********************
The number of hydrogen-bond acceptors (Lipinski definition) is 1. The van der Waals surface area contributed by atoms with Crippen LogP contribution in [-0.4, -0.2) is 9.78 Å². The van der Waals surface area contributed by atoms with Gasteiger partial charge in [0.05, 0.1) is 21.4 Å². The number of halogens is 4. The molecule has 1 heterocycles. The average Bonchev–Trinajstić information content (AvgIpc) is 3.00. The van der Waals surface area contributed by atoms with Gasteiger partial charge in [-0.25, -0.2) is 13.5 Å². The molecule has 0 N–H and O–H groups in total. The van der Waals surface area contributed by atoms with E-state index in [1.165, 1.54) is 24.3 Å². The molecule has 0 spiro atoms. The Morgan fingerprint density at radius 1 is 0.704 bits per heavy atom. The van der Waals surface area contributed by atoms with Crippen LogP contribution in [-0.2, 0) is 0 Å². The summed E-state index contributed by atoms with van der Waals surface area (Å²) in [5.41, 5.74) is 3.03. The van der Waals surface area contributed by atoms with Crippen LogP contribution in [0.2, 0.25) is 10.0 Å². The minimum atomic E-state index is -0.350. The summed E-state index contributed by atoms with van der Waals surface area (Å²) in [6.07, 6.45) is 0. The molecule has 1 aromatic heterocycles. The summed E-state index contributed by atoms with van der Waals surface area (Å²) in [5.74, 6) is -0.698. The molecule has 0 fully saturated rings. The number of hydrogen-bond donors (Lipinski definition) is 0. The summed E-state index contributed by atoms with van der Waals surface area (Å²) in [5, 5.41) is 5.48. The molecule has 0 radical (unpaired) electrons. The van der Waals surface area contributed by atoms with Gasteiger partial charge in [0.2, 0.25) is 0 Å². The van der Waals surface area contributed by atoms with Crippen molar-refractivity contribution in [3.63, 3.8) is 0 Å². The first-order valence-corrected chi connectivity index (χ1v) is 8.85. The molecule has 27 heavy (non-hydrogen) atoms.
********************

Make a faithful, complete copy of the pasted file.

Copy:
The number of hydrogen-bond acceptors (Lipinski definition) is 1. The van der Waals surface area contributed by atoms with Crippen LogP contribution in [-0.4, -0.2) is 9.78 Å². The van der Waals surface area contributed by atoms with Gasteiger partial charge in [0.05, 0.1) is 21.4 Å². The number of halogens is 4. The molecule has 1 heterocycles. The average Bonchev–Trinajstić information content (AvgIpc) is 3.00. The van der Waals surface area contributed by atoms with Gasteiger partial charge in [-0.25, -0.2) is 13.5 Å². The molecule has 0 N–H and O–H groups in total. The van der Waals surface area contributed by atoms with E-state index in [1.165, 1.54) is 24.3 Å². The molecule has 0 spiro atoms. The Morgan fingerprint density at radius 1 is 0.704 bits per heavy atom. The van der Waals surface area contributed by atoms with Crippen LogP contribution in [-0.2, 0) is 0 Å². The summed E-state index contributed by atoms with van der Waals surface area (Å²) in [5.41, 5.74) is 3.03. The van der Waals surface area contributed by atoms with Crippen LogP contribution in [0.2, 0.25) is 10.0 Å². The minimum atomic E-state index is -0.350. The summed E-state index contributed by atoms with van der Waals surface area (Å²) in [6.07, 6.45) is 0. The molecule has 1 aromatic heterocycles. The summed E-state index contributed by atoms with van der Waals surface area (Å²) in [5.74, 6) is -0.698. The molecule has 0 fully saturated rings. The number of hydrogen-bond donors (Lipinski definition) is 0. The summed E-state index contributed by atoms with van der Waals surface area (Å²) in [5, 5.41) is 5.48. The molecule has 0 radical (unpaired) electrons. The van der Waals surface area contributed by atoms with Gasteiger partial charge in [0.2, 0.25) is 0 Å². The van der Waals surface area contributed by atoms with Crippen molar-refractivity contribution in [3.63, 3.8) is 0 Å². The first-order valence-corrected chi connectivity index (χ1v) is 8.85. The molecule has 27 heavy (non-hydrogen) atoms.